SL: Yeah, Jimmy and I met a long time ago with John Hiatt at Jazz Fest in New Orleans one year. Then one year Clint Davis, the promoter, was down on the side of the stage and I said, "You gotta hear this." Then Jimmy invited me to play on an album he was making and he ended up doing one of my songs. It's been great, he basically says whenever you're not working, here's our schedule, come on out and play. I do about eight to ten shows a year and I've been doing that for a while. Not so much last year, but even recently, we're having a lot of fun speaking at the New Orleans Jazz and we did an acoustic set on a Thursday night, so that was pretty special.
MR: You're known for your slide guitar and how you have a very particular technique where your little finger is doing the slide while you're playing chords underneath with your other fingers. How did you develop your style of playing?
SL: Well, it would actually precede that in learning the Chet Atkins right-hand approach to finger style. Basically, what that means is that you're playing multiple parts. Listening to Chet Atkins, it made me aware of playing melody, rhythm, and the bass line all at the same time. Then I got into the blues and discovered the slide. When I put the two in the slide on my left hand with the Chet Atkins approach on my right hand, that really set me on my path. At one point, I just had a flash of inspiration out of needing to figure out how to play in different keys -- major to minor. I could see those notes behind the glass and it just occurred to me to press the string down behind it. What happens is when you're playing the slide, those strings don't touch the neck, they're floating, just like a steel guitar or a Hawaiian-style guitar, when you see them playing guitar on their lap; they're just sliding. When you combine those notes and when you fret behind, those strings go underneath what you're using for slide. So it's a combination of the notes that are floating with the slide above the fret and the notes are fretting behind which creates the mojo.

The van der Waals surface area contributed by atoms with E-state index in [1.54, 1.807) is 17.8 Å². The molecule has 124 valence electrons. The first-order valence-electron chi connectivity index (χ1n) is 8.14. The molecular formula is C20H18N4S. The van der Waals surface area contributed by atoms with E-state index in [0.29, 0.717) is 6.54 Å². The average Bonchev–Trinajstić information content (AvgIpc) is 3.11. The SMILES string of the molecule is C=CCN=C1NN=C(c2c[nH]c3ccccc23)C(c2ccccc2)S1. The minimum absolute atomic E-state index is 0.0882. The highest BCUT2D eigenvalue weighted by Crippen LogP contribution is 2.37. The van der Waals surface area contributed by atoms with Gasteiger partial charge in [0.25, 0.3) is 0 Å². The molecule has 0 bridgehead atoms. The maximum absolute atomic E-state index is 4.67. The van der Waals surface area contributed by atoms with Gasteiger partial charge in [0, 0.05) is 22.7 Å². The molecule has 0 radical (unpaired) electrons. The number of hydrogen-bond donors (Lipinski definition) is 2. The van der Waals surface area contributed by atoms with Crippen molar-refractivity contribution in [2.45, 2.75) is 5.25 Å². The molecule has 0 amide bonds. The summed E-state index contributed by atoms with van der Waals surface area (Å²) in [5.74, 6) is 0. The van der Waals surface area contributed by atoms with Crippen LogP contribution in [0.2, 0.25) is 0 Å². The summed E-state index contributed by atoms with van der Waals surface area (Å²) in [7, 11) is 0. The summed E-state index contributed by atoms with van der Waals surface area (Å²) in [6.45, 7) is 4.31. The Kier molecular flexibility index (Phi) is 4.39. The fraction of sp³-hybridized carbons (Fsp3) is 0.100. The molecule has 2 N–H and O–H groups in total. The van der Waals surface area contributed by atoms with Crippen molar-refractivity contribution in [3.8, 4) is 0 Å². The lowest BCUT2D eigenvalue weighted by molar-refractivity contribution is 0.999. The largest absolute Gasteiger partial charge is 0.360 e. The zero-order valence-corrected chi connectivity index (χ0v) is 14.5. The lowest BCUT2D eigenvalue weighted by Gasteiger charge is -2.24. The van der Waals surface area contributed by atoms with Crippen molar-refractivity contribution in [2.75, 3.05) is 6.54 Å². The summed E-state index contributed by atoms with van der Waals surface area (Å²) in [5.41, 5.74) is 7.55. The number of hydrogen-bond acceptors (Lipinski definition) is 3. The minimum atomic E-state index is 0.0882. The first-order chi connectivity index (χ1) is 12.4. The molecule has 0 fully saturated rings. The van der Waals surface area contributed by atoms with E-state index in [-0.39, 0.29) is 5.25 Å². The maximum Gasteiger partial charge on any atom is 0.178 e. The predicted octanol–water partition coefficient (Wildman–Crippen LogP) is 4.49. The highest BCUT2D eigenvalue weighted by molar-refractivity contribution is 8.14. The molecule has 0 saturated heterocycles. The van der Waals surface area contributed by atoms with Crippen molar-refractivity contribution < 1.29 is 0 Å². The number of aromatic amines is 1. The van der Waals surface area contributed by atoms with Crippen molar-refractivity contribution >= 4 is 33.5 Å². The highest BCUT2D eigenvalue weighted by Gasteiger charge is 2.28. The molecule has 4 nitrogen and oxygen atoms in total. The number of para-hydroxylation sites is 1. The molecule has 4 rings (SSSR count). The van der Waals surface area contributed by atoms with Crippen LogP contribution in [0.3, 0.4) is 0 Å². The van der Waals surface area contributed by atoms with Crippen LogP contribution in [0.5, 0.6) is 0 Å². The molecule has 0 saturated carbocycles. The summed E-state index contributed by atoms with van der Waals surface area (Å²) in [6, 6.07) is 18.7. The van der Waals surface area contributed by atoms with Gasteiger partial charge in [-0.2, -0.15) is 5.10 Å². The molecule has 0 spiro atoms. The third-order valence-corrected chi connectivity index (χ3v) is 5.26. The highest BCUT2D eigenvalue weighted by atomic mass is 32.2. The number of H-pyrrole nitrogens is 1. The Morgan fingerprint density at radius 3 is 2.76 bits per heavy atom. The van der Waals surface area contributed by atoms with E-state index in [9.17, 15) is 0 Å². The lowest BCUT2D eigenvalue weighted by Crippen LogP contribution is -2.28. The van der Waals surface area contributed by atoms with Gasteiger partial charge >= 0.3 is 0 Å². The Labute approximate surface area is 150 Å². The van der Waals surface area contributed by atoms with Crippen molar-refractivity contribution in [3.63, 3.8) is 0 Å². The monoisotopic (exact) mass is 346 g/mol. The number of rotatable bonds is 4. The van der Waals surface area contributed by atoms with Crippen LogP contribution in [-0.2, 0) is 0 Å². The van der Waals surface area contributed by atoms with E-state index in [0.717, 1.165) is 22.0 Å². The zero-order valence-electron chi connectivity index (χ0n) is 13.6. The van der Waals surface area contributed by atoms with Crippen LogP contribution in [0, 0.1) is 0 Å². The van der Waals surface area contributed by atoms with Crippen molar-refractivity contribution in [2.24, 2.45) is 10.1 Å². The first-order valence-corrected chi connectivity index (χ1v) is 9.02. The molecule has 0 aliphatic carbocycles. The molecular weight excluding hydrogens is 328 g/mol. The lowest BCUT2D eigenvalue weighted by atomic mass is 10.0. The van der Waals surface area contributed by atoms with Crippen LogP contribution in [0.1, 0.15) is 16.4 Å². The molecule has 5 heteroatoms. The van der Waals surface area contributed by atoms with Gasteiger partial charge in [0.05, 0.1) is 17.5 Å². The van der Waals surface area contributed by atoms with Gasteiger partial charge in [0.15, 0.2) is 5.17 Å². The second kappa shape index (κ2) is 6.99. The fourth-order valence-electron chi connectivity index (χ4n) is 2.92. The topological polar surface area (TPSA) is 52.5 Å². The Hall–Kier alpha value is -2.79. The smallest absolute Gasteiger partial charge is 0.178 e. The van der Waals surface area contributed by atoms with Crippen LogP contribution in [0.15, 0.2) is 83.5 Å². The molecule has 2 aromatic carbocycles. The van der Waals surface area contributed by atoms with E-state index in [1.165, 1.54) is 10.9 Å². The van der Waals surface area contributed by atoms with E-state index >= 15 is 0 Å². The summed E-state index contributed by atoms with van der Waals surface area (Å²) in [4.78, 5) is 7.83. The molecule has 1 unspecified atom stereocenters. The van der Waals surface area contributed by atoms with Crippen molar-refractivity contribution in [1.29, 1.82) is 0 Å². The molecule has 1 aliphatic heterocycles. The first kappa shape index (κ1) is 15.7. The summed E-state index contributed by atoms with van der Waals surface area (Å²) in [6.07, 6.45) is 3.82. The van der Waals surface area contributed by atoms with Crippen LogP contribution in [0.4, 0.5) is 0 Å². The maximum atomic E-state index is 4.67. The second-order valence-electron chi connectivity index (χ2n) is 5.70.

MR: As far as the blues, who are some of your favorite artists? What inspired you musically in that world?
SL: I was listening to Mississippi John Hurt, Fred McDowell, Charlie Patton, all the great players. But when I heard Robert Johnson, that just did it for me. I just couldn't believe I'd never heard anything like that. To me, that stands out far from all the others. What I also got from them was the same thing I was getting from my jazz heroes because I actually started out playing trumpet when I was ten years old. I didn't get my first guitar until I was thirteen, so I had jazz and classical heroes, and then I had my blues heroes on guitar, but they were all seeking to emulate the human voice with their instruments. So the slide really, really did that for me, more than anything else, because the potential there was to create a lot of different sounds; that really stuck with me and also the tradition as a story song. The delta players, they were all about the song and using the guitar to help embellish and interpret the lyrics of the song. So you're singing, you're using the guitar for your other voice, and much more in a calm way than I mentioned earlier. That stuck with me all these years.
MR: So Elemental Journey is an instrumental album top to bottom.
SL: Well, I just figured I'm sixty-one years old, if not now, when? I've always loved instrumentals, this goes all the way back to the beginning of me loving to play the guitar. I was a huge fan of The Ventures, and that's all they ever made, instrumental albums. I think what stuck with me there was the power of imagery and how instrumental songs inspire that in a different kind of way than songs with lyrics. Don't get me wrong, I love lyrics. Obviously, all of my albums have been based on that all these years. But I've always included one or two instrumentals in all these previous albums. That's where that comes from. Early on, I really experienced being influenced by instrumental music, so this time around, I just wanted to focus on that and see where it would take me. I think that probably the best thing about it for me is without having to concentrate on the vocals this time, it freed me up to go back to some of these influences that I've had all along and to really include that in the overall sound. I think the net result is much more diverse. I wanted it to be with a lot more melodies and much more complex chord changes. By the time I was using the different sound from the guitar to get those vocal sounds and to make it have a richer sound, then another thing I always wanted to do was to use strings. Once I started working on the string arrangements with my friend Sam Broussard, who did a brilliant job, that just took it to another level too. The thing just kept expanding and that was very exciting for me.